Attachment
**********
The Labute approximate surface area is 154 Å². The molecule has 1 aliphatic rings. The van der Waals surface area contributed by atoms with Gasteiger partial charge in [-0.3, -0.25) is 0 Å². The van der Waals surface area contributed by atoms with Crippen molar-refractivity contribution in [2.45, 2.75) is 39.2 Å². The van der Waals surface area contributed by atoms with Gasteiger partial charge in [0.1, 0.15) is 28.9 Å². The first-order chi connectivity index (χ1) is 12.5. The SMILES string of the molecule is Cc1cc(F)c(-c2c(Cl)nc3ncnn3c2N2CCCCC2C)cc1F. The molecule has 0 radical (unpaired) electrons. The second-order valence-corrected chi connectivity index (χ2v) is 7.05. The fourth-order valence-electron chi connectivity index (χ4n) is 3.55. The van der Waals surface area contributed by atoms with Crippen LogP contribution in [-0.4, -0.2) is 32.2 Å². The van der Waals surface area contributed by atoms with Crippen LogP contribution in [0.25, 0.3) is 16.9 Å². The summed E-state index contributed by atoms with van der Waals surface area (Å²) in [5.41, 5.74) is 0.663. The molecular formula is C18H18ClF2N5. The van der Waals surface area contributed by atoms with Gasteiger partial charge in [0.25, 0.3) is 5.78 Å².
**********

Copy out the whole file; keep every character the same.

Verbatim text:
The Labute approximate surface area is 154 Å². The molecule has 1 aliphatic rings. The van der Waals surface area contributed by atoms with Gasteiger partial charge in [-0.3, -0.25) is 0 Å². The van der Waals surface area contributed by atoms with Crippen molar-refractivity contribution in [2.45, 2.75) is 39.2 Å². The van der Waals surface area contributed by atoms with Gasteiger partial charge in [0.1, 0.15) is 28.9 Å². The first-order chi connectivity index (χ1) is 12.5. The SMILES string of the molecule is Cc1cc(F)c(-c2c(Cl)nc3ncnn3c2N2CCCCC2C)cc1F. The molecule has 0 radical (unpaired) electrons. The second-order valence-corrected chi connectivity index (χ2v) is 7.05. The fourth-order valence-electron chi connectivity index (χ4n) is 3.55. The van der Waals surface area contributed by atoms with Crippen LogP contribution in [-0.4, -0.2) is 32.2 Å². The van der Waals surface area contributed by atoms with Crippen LogP contribution in [0.25, 0.3) is 16.9 Å². The summed E-state index contributed by atoms with van der Waals surface area (Å²) in [5.41, 5.74) is 0.663. The molecular formula is C18H18ClF2N5. The van der Waals surface area contributed by atoms with Gasteiger partial charge in [0.25, 0.3) is 5.78 Å².